Irons have become the subject of much controversy, and in some cases fury. So what can I add that would be of any help??
I think a lot of us have enjoyed a little bit of happy days with an Iron at some point in our lives. Whether it was an old relic
or a fancy new model
which ever Iron has crossed your path, as quilters we've found the need for our Iron of choice to be dependable.
I came across an article in a recent Machine Quilting Unlimited magazine that I thought was worth sharing. It was an Iron Buyers Guide, and while I cannot copy the whole article (I'm sure you can obtain a copy of the Sept/Oct 2001 issue), the subject of water leakage jumped out at me.
Did you know that the most common cause of water leakage is not allowing the iron to heat up fully before use? I know sometimes it is difficult to wait, but don't start pressing until you are sure the iron is hot and the reservoir has built up a head of steam. Also, turn the steam button to OFF when refilling. If it is on, the iron will try to create steam immediately and the cold water will cause leakage.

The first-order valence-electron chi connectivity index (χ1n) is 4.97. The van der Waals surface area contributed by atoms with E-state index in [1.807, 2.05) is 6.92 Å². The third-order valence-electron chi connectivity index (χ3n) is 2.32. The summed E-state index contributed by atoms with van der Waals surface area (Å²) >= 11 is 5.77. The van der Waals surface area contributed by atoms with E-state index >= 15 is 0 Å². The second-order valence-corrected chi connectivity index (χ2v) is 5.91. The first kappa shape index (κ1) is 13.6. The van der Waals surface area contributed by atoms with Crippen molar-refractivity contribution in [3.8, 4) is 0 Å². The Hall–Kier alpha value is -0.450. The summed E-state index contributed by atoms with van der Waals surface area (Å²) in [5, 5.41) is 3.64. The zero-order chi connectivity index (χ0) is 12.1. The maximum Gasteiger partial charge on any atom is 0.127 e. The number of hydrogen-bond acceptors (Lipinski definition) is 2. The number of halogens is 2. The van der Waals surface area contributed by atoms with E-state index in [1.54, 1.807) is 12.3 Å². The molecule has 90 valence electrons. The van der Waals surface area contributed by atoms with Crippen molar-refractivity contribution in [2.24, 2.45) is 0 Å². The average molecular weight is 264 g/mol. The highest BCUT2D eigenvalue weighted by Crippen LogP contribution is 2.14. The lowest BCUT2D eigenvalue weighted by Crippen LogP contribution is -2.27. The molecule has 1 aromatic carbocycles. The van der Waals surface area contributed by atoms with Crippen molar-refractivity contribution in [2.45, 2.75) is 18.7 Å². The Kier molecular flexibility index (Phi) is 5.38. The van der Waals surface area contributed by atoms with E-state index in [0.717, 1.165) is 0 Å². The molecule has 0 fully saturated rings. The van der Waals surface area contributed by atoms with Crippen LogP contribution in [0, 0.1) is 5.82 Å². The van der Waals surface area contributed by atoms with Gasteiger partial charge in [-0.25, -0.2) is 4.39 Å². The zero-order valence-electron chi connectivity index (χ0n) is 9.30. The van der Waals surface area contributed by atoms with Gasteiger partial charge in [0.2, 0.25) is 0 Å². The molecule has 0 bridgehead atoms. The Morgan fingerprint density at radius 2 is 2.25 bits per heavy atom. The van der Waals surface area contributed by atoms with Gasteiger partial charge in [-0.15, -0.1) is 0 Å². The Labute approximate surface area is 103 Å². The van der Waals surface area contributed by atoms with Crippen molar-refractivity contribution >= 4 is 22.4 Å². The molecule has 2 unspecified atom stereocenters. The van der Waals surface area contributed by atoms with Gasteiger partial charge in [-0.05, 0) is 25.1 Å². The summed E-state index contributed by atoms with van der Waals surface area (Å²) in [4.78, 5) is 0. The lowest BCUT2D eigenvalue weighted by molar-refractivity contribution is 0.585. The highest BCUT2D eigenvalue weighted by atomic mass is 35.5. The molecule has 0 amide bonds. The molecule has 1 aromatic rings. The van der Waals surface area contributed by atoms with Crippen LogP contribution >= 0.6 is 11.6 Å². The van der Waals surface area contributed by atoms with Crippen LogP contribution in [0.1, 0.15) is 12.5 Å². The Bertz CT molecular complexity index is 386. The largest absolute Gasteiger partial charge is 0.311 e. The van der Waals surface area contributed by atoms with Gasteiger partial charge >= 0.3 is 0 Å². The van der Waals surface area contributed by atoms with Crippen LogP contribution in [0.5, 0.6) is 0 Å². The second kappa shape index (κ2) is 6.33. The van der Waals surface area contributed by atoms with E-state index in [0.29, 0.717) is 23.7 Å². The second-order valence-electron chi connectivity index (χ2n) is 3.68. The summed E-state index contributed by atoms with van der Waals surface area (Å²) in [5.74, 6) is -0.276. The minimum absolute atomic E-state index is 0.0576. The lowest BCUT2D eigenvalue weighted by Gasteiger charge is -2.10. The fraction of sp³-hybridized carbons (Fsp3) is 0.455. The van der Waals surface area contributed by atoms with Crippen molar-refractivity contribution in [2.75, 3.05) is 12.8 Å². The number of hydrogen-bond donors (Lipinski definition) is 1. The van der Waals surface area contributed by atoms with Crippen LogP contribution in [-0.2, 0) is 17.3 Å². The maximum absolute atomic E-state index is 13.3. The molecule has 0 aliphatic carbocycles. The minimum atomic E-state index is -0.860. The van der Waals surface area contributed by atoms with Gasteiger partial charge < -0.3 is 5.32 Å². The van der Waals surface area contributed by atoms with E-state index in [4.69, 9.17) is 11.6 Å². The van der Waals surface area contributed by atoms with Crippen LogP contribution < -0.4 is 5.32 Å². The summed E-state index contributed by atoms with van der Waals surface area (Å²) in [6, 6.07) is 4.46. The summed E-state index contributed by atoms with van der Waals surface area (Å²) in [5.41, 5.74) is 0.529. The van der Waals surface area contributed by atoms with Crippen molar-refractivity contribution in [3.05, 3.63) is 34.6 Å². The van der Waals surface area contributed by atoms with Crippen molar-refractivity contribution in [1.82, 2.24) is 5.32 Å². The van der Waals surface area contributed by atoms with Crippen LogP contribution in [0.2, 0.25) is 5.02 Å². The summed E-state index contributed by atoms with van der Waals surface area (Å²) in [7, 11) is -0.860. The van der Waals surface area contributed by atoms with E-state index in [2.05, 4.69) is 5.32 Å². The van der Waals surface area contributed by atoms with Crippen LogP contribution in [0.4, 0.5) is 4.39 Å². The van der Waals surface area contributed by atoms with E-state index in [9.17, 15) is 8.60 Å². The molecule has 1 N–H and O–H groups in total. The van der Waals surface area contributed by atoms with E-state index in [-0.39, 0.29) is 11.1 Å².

The article was very informative and well written. The author was Vicki Anderson. There were several irons featured that were steam, dry and craft irons.
As for my own iron, I chose to never put water in my iron. I keep a spray bottle by my ironing board and just spritz whenever I need it. Whether quilting or pressing clothes, I give my iron a pretty good workout and I've been very happy with the results. So much so, that my iron has lasted over 10 years.
I learned a lot from the Iron Buyers Guide. Reliability, longevity and consistent heat are some of the key factors to choosing an iron. I hope you find an iron that fulfills your ironing needs.